The energy and enthusiasm - not to mention some very quick learning of long-established techniques of weed-removal - of four volunteers new to our weedbusting exploits was impressive and soon pennywort was being dragged out at an amazing rate.

Pennywort has never been distributed so that it dies back quickly in such an excellent fashion.

Teamwork was the order of the day, and with coracleman Steve helping by both releasing pennywort from the far bank, and removing the stuff we couldn't get at under overhanging branches, the system worked well.

We managed to get two of our party who had been litterpicking in the area around the lock to come back to join us and no one refused the excellent refreshments.

The joke from our resident jokesmith was recycled but we are so 'green' that it didn't matter.

Then for some it was back to where they had been working, and for others it was along to pennywort-pastures new.

Yet again, time had beaten us and we had to pack up and return to our cars. It had been a tiring morning. But an enjoyable one.

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Weedbusting and Litterpicking

Saturday, 3rd October 2015
Langford, Beeleigh and the Long Pond

It was a misty start when William collected the work party boat Buster from Heybridge Basin, but by the time he met the rest of the vounteers at Tesco, in Maldon, it was warming up, and turning in to a beautiful day.

The litter pickers are hard at work.

The boat crew have found plenty to do too!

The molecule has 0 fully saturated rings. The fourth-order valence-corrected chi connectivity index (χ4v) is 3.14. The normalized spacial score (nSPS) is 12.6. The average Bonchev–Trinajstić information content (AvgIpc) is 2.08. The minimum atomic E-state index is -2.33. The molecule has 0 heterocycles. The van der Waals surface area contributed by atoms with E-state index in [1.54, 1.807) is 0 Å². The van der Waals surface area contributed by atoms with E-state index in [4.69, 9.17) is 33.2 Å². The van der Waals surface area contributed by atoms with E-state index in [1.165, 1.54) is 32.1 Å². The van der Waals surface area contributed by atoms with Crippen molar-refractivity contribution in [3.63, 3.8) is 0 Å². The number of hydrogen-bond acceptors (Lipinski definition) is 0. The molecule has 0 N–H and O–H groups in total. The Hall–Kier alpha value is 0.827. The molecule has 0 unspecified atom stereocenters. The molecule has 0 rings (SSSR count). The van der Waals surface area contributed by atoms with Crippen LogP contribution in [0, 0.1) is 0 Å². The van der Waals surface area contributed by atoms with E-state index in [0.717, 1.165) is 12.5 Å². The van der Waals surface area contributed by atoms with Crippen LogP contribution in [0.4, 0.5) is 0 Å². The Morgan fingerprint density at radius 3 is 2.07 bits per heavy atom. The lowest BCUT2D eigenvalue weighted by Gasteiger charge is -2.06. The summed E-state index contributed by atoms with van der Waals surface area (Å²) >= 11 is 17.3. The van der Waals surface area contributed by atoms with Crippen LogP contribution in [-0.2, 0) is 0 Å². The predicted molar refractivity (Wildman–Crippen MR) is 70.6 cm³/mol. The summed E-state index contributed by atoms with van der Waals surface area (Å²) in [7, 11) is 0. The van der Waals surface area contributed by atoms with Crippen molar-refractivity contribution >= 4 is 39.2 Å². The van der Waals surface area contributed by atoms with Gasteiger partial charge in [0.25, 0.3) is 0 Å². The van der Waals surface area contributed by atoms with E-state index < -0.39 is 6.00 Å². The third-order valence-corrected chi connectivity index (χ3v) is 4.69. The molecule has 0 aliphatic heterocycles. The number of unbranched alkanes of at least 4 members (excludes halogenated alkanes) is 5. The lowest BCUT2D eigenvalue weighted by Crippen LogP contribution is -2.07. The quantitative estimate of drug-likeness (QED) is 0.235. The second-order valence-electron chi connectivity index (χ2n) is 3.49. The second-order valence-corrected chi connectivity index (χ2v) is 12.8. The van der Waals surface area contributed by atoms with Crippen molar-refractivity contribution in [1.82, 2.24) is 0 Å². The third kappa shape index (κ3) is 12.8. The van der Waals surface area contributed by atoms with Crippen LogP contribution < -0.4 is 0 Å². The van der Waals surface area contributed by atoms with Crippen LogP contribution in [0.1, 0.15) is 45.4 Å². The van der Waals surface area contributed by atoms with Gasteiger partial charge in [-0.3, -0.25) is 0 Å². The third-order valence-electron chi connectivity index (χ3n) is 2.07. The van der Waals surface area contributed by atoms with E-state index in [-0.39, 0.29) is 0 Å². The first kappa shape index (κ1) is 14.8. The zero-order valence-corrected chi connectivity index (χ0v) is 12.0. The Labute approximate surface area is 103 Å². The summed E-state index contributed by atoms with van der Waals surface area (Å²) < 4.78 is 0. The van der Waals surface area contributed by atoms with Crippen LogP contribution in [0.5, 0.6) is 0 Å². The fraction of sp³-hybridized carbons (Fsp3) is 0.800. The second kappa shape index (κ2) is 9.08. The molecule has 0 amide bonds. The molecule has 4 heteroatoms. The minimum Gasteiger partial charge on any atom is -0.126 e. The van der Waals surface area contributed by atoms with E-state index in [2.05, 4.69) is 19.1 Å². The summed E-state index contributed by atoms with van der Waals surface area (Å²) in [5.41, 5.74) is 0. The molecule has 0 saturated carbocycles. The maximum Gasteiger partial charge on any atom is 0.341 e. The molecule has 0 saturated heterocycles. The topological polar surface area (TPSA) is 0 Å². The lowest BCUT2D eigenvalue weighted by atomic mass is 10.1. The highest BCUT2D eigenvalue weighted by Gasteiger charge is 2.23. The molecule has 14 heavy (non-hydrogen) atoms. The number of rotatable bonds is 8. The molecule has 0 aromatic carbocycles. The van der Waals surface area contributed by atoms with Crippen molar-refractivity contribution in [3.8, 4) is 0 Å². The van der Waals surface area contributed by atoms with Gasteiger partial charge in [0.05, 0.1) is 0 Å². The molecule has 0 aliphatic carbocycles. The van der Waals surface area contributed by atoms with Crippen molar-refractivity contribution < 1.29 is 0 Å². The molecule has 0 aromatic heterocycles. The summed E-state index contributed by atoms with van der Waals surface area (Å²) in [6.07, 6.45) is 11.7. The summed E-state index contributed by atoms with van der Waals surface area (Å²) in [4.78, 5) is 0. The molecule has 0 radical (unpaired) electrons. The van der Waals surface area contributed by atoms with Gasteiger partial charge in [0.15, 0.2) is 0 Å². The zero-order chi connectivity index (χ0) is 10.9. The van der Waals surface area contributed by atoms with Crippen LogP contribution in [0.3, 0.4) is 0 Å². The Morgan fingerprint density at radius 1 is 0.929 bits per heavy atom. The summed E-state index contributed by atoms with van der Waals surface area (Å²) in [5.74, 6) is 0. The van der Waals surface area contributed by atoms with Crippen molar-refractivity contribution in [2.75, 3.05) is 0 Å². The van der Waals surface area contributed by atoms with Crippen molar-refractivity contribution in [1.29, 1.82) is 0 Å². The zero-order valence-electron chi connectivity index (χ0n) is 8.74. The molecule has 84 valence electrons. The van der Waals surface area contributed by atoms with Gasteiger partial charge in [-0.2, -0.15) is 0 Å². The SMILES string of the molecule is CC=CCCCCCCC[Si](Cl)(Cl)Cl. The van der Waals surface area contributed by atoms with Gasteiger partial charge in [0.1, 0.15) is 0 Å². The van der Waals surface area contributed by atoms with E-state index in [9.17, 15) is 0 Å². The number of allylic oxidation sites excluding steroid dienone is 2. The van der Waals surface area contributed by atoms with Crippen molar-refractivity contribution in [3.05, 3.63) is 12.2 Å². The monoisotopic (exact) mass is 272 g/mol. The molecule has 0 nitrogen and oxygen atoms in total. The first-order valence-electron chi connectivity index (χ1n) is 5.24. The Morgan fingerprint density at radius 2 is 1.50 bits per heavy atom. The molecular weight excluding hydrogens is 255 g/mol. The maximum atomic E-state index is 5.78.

Coffee time was announced. Was there to be a race?

Who could get there first? The coracler or the canoist?

A huge headstart was given to make it fair! Then the chase was on!

The coracle was way out in the lead, but the canoist soon caught him up!

Steve and Dudley and comparing notes!

The team are enjoying a well-earned coffee break in the glorious sunshine. It was hard to believe it was the beginning of October!

It was time for the team photo.

William did a marvellous job of balancing his camera and setting the timer, so he could be in the photo.

Then back to the boats to continue hunting for the dreaded pennywort!

There was no hiding place left unchecked!

And a thorough inspection showed every speck of litter had been found!

It was an excellent morning's work! Well done everybody!

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Litterpicking Chelmsford's Rivers

Saturday, 26th September 2015

The actual event started at 9 am, but that meant an early start for some in order to get the work boat started and from Sandford to Springfield.

However, the journey up to Springfield was pleasant.

And the early start was worth it because a photo-opportunity with the Mayor of Chelmsford - a cheerful and convivial man - presented itself to us before the 'official' photo.

Two events on the same day meant that there were less volunteers attending this event than usual, so from our own band (but along with others attending the event) our lone landward litterpicker set off.

Meanwhile the remaining volunteers crewed the workboat and coracle and started work. (It is possible to see coracleman Steve above the weir on the far side of the boom).

With careful regard to personal safety litter was removed from as many places as possible.

Then it was downstream to deal with litter that could only be accessed from the water,

The results were impressive - one bag of ordinary litter and one of recyclable litter, none of which will now find its way downstream to cause further problems.